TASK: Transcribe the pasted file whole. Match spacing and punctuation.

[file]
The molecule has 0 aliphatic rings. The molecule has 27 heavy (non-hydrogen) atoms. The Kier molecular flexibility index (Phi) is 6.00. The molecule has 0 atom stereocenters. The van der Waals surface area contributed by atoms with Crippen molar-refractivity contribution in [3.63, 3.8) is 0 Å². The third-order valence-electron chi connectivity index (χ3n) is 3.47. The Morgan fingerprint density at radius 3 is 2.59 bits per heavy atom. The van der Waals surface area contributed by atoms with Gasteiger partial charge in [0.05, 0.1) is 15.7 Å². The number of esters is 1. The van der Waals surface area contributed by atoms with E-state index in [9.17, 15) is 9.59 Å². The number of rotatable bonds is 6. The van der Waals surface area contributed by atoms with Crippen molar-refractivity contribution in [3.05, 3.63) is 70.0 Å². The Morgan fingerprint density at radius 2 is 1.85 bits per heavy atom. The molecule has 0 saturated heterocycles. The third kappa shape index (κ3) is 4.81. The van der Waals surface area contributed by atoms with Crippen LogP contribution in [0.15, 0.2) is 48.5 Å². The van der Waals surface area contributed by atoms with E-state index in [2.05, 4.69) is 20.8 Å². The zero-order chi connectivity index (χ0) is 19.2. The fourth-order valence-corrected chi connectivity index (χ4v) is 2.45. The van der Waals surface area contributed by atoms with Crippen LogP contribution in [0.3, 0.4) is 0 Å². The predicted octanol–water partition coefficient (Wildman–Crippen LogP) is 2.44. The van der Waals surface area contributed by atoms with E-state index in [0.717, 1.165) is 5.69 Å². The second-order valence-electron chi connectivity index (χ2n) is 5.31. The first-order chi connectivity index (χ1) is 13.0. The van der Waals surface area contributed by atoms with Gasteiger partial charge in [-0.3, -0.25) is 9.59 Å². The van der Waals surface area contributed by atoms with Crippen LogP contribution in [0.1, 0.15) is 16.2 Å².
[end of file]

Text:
The molecule has 0 aliphatic rings. The molecule has 27 heavy (non-hydrogen) atoms. The Kier molecular flexibility index (Phi) is 6.00. The molecule has 0 atom stereocenters. The van der Waals surface area contributed by atoms with Crippen molar-refractivity contribution in [3.63, 3.8) is 0 Å². The third-order valence-electron chi connectivity index (χ3n) is 3.47. The Morgan fingerprint density at radius 3 is 2.59 bits per heavy atom. The van der Waals surface area contributed by atoms with Gasteiger partial charge in [0.05, 0.1) is 15.7 Å². The number of esters is 1. The van der Waals surface area contributed by atoms with E-state index in [9.17, 15) is 9.59 Å². The number of rotatable bonds is 6. The van der Waals surface area contributed by atoms with Crippen molar-refractivity contribution in [3.05, 3.63) is 70.0 Å². The Morgan fingerprint density at radius 2 is 1.85 bits per heavy atom. The molecule has 0 saturated heterocycles. The third kappa shape index (κ3) is 4.81. The van der Waals surface area contributed by atoms with Crippen LogP contribution in [0.15, 0.2) is 48.5 Å². The van der Waals surface area contributed by atoms with E-state index in [2.05, 4.69) is 20.8 Å². The zero-order chi connectivity index (χ0) is 19.2. The fourth-order valence-corrected chi connectivity index (χ4v) is 2.45. The van der Waals surface area contributed by atoms with Crippen LogP contribution in [0.3, 0.4) is 0 Å². The predicted octanol–water partition coefficient (Wildman–Crippen LogP) is 2.44. The van der Waals surface area contributed by atoms with E-state index in [0.717, 1.165) is 5.69 Å². The second-order valence-electron chi connectivity index (χ2n) is 5.31. The first-order chi connectivity index (χ1) is 13.0. The van der Waals surface area contributed by atoms with Gasteiger partial charge in [-0.3, -0.25) is 9.59 Å². The van der Waals surface area contributed by atoms with Crippen LogP contribution in [0.1, 0.15) is 16.2 Å².